Saudi Arabia’s New “With Us or Against Us” Attitude

Saudi Arabia’s New “With Us or Against Us” Attitude

“The Kingdom’s new era seems to be predominantly one of both inward conservatism and outward activism.”


This January King Salman will mark a year as leader of Saudi Arabia. As the new cabinet in Riyadh adjusts to the personal proclivities and vision of King Salman for the year ahead, it will face pressures to maintain its unity and support for a new set of policies for the Kingdom, even as realities evolve on the ground. As this last year has shown, King Salman is taking a more robust approach to regional defense and security. While it may be better to be feared than to be loved, rising challenges from regional actors in neighboring states will continue to test the limits of Saudi capabilities and put pressure on the government in Riyadh to hold rank.

A Difficult Legacy to Inherit


The last decade has witnessed unpredictable political changes in the region that have generated policy challenges and constraints for Saudi Arabia as it underwent its transition from King Abdullah to King Salman. Structural and administrative changes in the new Saudi government point to an imperative for engaging a younger generation in policy formation and replacing figures from the previous administration. Any analysis of Saudi threat perceptions and policy responses traditionally suffers from a lack of accurate information about senior policy-maker views and intentions. However, we can make some tentative conclusions at this point:

1. There are different perspectives on foreign policy within Saudi official circles, particularly among some members of the previous administration who were excluded from the new government, which could create tensions and distractions.

2. Riyadh is reaching beyond its traditional tools of diplomacy to explore more kinetic approaches to defense and security, seeking hardline solutions to the crises in Yemen, Syria and Iraq.

3. Saudi regional policies are attempting to compensate for a perceived loss of influence following the overthrow of Egyptian President Mubarak, the weakness of the Syrian National Council, and unilateral efforts by the United States to reconcile with Iran.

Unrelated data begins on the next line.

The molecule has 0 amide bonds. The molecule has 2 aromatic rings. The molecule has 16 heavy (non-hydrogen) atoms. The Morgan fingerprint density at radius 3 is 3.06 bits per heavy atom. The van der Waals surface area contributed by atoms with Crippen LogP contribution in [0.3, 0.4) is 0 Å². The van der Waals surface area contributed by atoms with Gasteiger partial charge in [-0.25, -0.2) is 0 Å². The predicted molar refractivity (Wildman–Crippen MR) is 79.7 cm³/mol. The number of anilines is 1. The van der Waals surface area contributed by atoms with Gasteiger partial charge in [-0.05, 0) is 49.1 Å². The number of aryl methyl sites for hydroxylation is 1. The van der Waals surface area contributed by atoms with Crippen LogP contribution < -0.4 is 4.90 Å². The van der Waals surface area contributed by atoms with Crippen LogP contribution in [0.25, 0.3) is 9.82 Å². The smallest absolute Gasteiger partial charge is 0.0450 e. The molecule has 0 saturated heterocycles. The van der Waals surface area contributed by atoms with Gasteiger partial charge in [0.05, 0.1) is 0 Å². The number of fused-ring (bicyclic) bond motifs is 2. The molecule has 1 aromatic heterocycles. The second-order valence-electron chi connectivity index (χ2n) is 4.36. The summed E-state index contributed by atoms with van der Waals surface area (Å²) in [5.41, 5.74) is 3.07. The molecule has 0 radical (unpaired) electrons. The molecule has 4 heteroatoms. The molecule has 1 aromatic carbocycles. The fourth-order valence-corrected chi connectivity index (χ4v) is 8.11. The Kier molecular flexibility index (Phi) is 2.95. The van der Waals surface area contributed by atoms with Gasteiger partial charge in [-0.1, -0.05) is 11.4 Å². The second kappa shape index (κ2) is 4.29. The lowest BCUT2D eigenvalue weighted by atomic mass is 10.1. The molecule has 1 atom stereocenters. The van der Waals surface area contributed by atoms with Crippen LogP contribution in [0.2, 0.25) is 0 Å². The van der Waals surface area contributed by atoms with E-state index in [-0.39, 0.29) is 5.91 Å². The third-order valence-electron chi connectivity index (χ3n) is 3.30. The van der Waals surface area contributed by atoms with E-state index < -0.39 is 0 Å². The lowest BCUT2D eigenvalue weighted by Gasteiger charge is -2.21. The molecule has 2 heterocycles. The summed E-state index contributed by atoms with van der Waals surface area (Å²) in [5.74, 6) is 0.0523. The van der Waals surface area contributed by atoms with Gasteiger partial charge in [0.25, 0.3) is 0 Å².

4. Saudi Arabia is trying to balance its desire for regional influence with its role among the GCC states, attempting to placate countries with independent foreign policies like Oman and Qatar, while demanding GCC support for Saudi positions on issues that are essential for Saudi security.

With so many overlapping and complex crises, the cabinet is under significant time and energy pressures, and we have seen the government issuing directives and diplomatic overtures in all directions. Therefore, we should not necessarily interpret every message emanating from Riyadh as a definitive statement of the King’s vision, but rather collective attempts to develop pragmatic solutions for a complicated set of variables.

Sending a Message to the World

King Salman and his advisors began sending new signals to regional partners from his first day in office, indicating their desire for a less confrontational stance on the Muslim Brotherhood and the need for a more united approach to foreign affairs among the GCC states. They have used the media to far greater effect in more sophisticated and savvy ways that appeal to the public, and they have put their diplomats to far greater use than past Saudi governments.

While Riyadh’s agility and innovation can be applauded, it must also be acknowledged that these new methods stem from a source of deep frustration. Riyadh views previous Saudi government efforts to engage the international community as a failure. While previous Saudi officials soft-pedaled the Kingdom’s role in regional defense and security, implemented reforms and supported Western allies, they received little but criticism and scorn in the Western media. The new government’s alternative is to stop placating Western allies and get on with the work of pursuing Saudi national interests by any means necessary. This is a realistic approach. But it has also caught Washington off-guard—and the United States will continue to be blind-sided until it comes to terms with the core problem: a new generation of policy-makers in Riyadh are not satisfied with the status quo and they are demanding attention.

There are religious overtones to this more aggressive foreign policy stance—something along the lines of a militant Salafism. Saudi Arabia, it is believed, does not have to be ashamed of its long-held views on religion and faith, or its long-standing competition with Iran for influence in the region—or the idea that U.S. outreach to Iran creates an imbalance in the region that Saudi Arabia can legitimately seek to redress. Riyadh never was under an obligation to wait for Washington’s approval, and Saudi officials have to some extent dropped the pretense of close consultations. The striking thing is how even Saudi Arabia and its GCC allies have not fully adjusted to the new realities yet either. Both Washington and Arab Gulf capitals are feeling their way through this new reality in fits and starts, testing the waters with each new challenge. Faced with the need to defend the legitimacy of the Yemeni government, or bolster the strength of the Syrian opposition, or send a signal to Iran that its malign activities in the region will not be tolerated, Riyadh and its allies are designing their own policy first and managing blowback from Washington on the fly.